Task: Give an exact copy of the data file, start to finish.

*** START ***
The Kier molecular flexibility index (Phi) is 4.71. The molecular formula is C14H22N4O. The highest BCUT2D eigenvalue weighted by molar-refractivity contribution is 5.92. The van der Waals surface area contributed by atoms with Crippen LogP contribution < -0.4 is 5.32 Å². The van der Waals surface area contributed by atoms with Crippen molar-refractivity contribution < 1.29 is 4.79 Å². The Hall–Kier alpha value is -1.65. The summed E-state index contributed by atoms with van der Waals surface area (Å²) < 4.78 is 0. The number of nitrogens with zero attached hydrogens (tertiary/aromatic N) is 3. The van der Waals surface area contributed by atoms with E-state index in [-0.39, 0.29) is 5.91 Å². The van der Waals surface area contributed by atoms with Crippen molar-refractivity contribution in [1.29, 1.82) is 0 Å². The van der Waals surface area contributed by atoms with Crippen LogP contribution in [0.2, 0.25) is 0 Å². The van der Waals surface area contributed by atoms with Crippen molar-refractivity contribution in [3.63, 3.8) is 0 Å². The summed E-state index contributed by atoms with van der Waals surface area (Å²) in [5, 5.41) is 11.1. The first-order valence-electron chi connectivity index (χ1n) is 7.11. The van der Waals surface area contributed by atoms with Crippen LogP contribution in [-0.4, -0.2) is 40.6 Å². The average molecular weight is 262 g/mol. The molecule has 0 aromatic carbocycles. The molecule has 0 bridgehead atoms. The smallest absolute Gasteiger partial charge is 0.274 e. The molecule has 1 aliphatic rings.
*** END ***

The Kier molecular flexibility index (Phi) is 4.71. The molecular formula is C14H22N4O. The highest BCUT2D eigenvalue weighted by molar-refractivity contribution is 5.92. The van der Waals surface area contributed by atoms with Crippen LogP contribution < -0.4 is 5.32 Å². The van der Waals surface area contributed by atoms with Crippen molar-refractivity contribution < 1.29 is 4.79 Å². The Hall–Kier alpha value is -1.65. The summed E-state index contributed by atoms with van der Waals surface area (Å²) < 4.78 is 0. The number of nitrogens with zero attached hydrogens (tertiary/aromatic N) is 3. The van der Waals surface area contributed by atoms with E-state index in [-0.39, 0.29) is 5.91 Å². The van der Waals surface area contributed by atoms with Crippen molar-refractivity contribution in [1.29, 1.82) is 0 Å². The van der Waals surface area contributed by atoms with Crippen LogP contribution in [0.2, 0.25) is 0 Å². The van der Waals surface area contributed by atoms with Crippen molar-refractivity contribution in [3.63, 3.8) is 0 Å². The summed E-state index contributed by atoms with van der Waals surface area (Å²) in [5, 5.41) is 11.1. The first-order valence-electron chi connectivity index (χ1n) is 7.11. The van der Waals surface area contributed by atoms with Crippen LogP contribution in [-0.4, -0.2) is 40.6 Å². The average molecular weight is 262 g/mol. The molecule has 0 aromatic carbocycles. The molecule has 0 bridgehead atoms. The smallest absolute Gasteiger partial charge is 0.274 e. The molecule has 1 aliphatic rings.